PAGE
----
Protect & Defend columnist Ed Branam, DVM, is the veterinary and animal services program manager at Safehold Special Risk Inc. A 1977 graduate of the Michigan State University College of Veterinary Medicine, Dr. Branam has worked in the insurance industry for the past 20 years. He is a former Sacramento, California, veterinarian and a former veterinary affairs manager with Hill’s Pet Nutrition.Read Articles Written by Ed Branam
An ever-growing number of small animal veterinarians are forgoing traditional brick-and-mortar veterinary clinics in lieu of providing medical services at pet owners’ homes. Over the past year, I have assisted almost as many veterinarians with insuring their house-call practices as in the previous 20 years combined. From the pet owner’s standpoint, utilizing at-home medical care for small (and large) animals has several perceived benefits, namely privacy, convenience, time savings, stress reduction and no transportation issues.
Veterinarians enjoy these benefits:
- Observing a patient’s home environment and lifestyle can be helpful in making a medical assessment and devising a treatment plan.
- Startup costs and monthly overhead are drastically lower compared with a conventional facility.
- The freedom of travel and fewer administrative tasks are plusses.
Add all of them up and a mobile veterinary practice becomes the ideal business solution for small and large animal veterinarians.
While a mobile practice lacks a building and has few other employees, if any, several property and liability exposures should be addressed. Unfortunately, mobile veterinarians I have spoken with recently protected themselves and their businesses with only a standard professional liability insurance policy and a state-mandated minimum liability personal auto policy. The potential negative financial impact of such a choice is staggering.
Here’s what mobile and house call practitioners should consider.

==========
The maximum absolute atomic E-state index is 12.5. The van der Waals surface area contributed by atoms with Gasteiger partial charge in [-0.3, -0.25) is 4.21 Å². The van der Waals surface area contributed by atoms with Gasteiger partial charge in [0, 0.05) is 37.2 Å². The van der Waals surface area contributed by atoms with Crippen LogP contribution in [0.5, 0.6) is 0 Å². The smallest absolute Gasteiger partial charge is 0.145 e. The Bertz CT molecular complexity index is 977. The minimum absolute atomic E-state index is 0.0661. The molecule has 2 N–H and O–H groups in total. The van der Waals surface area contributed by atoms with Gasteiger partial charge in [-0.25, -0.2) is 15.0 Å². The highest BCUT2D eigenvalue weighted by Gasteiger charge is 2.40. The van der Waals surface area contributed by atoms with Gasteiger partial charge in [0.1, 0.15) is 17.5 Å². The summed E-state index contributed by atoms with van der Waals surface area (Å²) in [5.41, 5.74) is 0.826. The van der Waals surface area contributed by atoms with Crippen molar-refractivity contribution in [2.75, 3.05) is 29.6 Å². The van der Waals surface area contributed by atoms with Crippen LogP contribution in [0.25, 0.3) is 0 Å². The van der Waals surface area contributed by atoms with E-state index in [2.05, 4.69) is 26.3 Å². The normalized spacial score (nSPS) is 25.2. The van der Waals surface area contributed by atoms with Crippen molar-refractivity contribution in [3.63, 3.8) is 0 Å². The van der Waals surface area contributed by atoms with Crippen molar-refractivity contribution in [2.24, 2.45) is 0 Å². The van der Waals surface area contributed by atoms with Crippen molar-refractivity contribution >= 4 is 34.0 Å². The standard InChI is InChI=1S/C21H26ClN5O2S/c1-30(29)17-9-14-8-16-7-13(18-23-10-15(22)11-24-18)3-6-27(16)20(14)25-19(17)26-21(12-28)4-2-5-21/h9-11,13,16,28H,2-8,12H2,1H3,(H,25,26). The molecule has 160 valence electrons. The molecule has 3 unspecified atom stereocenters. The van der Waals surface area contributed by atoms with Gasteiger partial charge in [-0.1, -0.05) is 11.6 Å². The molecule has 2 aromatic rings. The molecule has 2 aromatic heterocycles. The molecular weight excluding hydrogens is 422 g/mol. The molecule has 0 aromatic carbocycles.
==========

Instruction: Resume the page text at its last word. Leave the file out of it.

Business Owners Policy
This one provides a suite of property and liability coverages for the small business owner. Coverage considerations include:
- Property: Mobile practitioners typically use a home as the base of operations. The house and personal property should be insured through either a personal homeowners or renters policy. All equipment and supplies associated with the practice should be insured as business personal property within a business owners policy. Business property typically includes computers and software, textbooks, files, medical equipment and supplies.
- Property in-transit: Virtually all business owner policies have a coverage sublimit on equipment and supplies taken off-site from the listed business address. What’s important is to have adequate insurance to cover the loss of or damage to equipment and supplies that go to off-site appointments.
- Truck inserts: Veterinarians who own a truck with a removable bed insert should make sure that the insert’s replacement value is included in the business personal property insurance limit.
- Spoilage: If a vehicle or insert contains a refrigeration unit, make sure the business owners policy has adequate in-transit spoilage coverage of the contents.
- Loss of income: A mobile practitioner’s ability to conduct business can be severely hampered if something bad happens to the vehicle. Obtain loss of income coverage in case the vehicle or insert are stolen or damaged.
- General liability: This is a part of the overall business owners policy. The minimum primary policy limit typically is $1 million per occurrence, but I recommend at least $2 million per occurrence. Mobile practice veterinarians drive for a living, of course, so at-fault liability associated with property damage or bodily injury involving other people is one of the largest areas of liability exposure. Death or serious injury to multiple people in an at-fault traffic accident can easily exceed $2 million.
Professional Liability and License Defense Policies